Can a company face securities fraud liability for describing a lawsuit brought against it as “meritless” if the plaintiff goes on to win a big verdict? In Grobler v. Neovasc, Inc., 2016 WL 6897760 (D. Mass. Nov. 22, 2016), Neovasc was hit with a $70 million verdict in a case alleging that it stole intellectual property, its stock price declined by 75 percent when the verdict was announced, and investors brought a securities class action. The investors alleged that Neovasc had lied when it repeatedly told them that the intellectual property case was “without merit” and “baseless.”
The district court concluded that the PSLRA’s safe harbor for forward-looking statements applied to Neovasc’s statements. First, the statements “were predictions about the future outcome of the pending litigation, and could only be invalidated by reference to the ultimate outcome of the case.” Second, the statements were accompanied by meaningful cautionary language that “included detailed and specific warnings about the possibility and the consequences of losing” the intellectual property case. Finally, whether Neovasc actually believed that it was likely to lose the intellectual property case was irrelevant because “examining an alleged present belief apart from the forward-looking aspects of the statement requires an inquiry into the state of mind of the defendant—something that the first prong of the safe harbor provision is written to ignore.” Accordingly, the court found that the alleged false statements were inactionable.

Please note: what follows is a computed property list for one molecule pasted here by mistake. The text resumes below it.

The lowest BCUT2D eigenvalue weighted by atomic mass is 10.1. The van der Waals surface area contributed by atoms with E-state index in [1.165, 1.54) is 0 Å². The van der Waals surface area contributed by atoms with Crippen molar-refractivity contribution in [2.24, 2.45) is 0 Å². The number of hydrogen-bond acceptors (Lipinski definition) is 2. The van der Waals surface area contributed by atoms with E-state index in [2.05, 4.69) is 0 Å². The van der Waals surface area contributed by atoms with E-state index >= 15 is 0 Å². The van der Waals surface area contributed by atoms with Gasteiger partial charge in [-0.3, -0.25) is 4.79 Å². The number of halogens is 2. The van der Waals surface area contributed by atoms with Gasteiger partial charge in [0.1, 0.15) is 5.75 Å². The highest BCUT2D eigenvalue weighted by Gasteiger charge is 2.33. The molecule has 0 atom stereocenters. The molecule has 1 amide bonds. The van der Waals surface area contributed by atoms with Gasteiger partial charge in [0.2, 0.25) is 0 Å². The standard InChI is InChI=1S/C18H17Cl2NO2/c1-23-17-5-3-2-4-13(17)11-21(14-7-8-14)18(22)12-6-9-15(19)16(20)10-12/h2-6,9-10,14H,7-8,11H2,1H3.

Holding: Motion to dismiss granted with prejudice.